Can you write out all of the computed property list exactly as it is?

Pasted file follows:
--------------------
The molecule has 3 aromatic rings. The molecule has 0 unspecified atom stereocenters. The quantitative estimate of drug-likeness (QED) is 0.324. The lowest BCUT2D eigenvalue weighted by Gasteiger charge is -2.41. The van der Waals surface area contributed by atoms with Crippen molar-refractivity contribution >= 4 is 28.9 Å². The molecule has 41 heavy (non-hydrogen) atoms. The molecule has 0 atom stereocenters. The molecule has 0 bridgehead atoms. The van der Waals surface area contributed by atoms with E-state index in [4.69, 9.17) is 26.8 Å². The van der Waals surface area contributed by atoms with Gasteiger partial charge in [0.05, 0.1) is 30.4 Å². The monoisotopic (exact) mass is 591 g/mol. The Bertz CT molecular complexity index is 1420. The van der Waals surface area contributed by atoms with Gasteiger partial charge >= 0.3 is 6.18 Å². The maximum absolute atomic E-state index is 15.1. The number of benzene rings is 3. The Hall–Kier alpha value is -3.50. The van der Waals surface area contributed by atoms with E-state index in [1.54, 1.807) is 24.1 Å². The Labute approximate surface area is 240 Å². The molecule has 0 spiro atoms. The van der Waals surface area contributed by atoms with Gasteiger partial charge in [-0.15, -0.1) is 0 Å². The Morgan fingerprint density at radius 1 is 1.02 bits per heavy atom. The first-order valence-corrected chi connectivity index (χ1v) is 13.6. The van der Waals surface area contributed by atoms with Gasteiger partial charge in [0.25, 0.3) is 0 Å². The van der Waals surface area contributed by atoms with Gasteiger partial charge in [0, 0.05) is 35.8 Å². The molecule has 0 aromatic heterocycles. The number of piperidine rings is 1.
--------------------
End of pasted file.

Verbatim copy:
The molecule has 3 aromatic rings. The molecule has 0 unspecified atom stereocenters. The quantitative estimate of drug-likeness (QED) is 0.324. The lowest BCUT2D eigenvalue weighted by Gasteiger charge is -2.41. The van der Waals surface area contributed by atoms with Crippen molar-refractivity contribution >= 4 is 28.9 Å². The molecule has 41 heavy (non-hydrogen) atoms. The molecule has 0 atom stereocenters. The molecule has 0 bridgehead atoms. The van der Waals surface area contributed by atoms with E-state index in [4.69, 9.17) is 26.8 Å². The van der Waals surface area contributed by atoms with Gasteiger partial charge in [0.05, 0.1) is 30.4 Å². The monoisotopic (exact) mass is 591 g/mol. The Bertz CT molecular complexity index is 1420. The van der Waals surface area contributed by atoms with Gasteiger partial charge >= 0.3 is 6.18 Å². The maximum absolute atomic E-state index is 15.1. The number of benzene rings is 3. The Hall–Kier alpha value is -3.50. The van der Waals surface area contributed by atoms with E-state index in [1.54, 1.807) is 24.1 Å². The Labute approximate surface area is 240 Å². The molecule has 0 spiro atoms. The van der Waals surface area contributed by atoms with Gasteiger partial charge in [-0.15, -0.1) is 0 Å². The Morgan fingerprint density at radius 1 is 1.02 bits per heavy atom. The first-order valence-corrected chi connectivity index (χ1v) is 13.6. The van der Waals surface area contributed by atoms with Gasteiger partial charge in [0.25, 0.3) is 0 Å². The van der Waals surface area contributed by atoms with Gasteiger partial charge in [0, 0.05) is 35.8 Å². The molecule has 0 aromatic heterocycles. The number of piperidine rings is 1.